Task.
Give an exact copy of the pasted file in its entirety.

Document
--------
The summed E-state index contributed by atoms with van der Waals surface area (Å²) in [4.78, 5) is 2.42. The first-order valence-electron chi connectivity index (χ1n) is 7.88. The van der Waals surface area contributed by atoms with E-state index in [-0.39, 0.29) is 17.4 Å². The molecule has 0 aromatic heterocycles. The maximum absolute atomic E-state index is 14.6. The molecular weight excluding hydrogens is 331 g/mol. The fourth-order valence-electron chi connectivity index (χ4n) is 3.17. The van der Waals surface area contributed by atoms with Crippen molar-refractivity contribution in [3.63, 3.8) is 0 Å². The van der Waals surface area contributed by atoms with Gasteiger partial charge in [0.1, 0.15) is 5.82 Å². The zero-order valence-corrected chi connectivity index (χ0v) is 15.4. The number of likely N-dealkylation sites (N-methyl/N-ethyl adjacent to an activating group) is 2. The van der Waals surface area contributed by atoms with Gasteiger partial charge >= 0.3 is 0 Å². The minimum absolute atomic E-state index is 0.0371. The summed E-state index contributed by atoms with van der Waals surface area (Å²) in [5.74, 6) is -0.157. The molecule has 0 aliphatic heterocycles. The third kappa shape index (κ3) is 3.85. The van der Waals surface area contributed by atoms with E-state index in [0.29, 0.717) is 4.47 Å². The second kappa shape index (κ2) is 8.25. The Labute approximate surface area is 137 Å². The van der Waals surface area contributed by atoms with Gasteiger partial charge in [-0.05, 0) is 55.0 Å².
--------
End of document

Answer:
The summed E-state index contributed by atoms with van der Waals surface area (Å²) in [4.78, 5) is 2.42. The first-order valence-electron chi connectivity index (χ1n) is 7.88. The van der Waals surface area contributed by atoms with E-state index in [-0.39, 0.29) is 17.4 Å². The molecule has 0 aromatic heterocycles. The maximum absolute atomic E-state index is 14.6. The molecular weight excluding hydrogens is 331 g/mol. The fourth-order valence-electron chi connectivity index (χ4n) is 3.17. The van der Waals surface area contributed by atoms with Crippen molar-refractivity contribution in [3.63, 3.8) is 0 Å². The van der Waals surface area contributed by atoms with Gasteiger partial charge in [0.1, 0.15) is 5.82 Å². The zero-order valence-corrected chi connectivity index (χ0v) is 15.4. The number of likely N-dealkylation sites (N-methyl/N-ethyl adjacent to an activating group) is 2. The van der Waals surface area contributed by atoms with Gasteiger partial charge >= 0.3 is 0 Å². The minimum absolute atomic E-state index is 0.0371. The summed E-state index contributed by atoms with van der Waals surface area (Å²) in [5.74, 6) is -0.157. The molecule has 0 aliphatic heterocycles. The third kappa shape index (κ3) is 3.85. The van der Waals surface area contributed by atoms with E-state index in [0.29, 0.717) is 4.47 Å². The second kappa shape index (κ2) is 8.25. The Labute approximate surface area is 137 Å². The van der Waals surface area contributed by atoms with Gasteiger partial charge in [-0.05, 0) is 55.0 Å².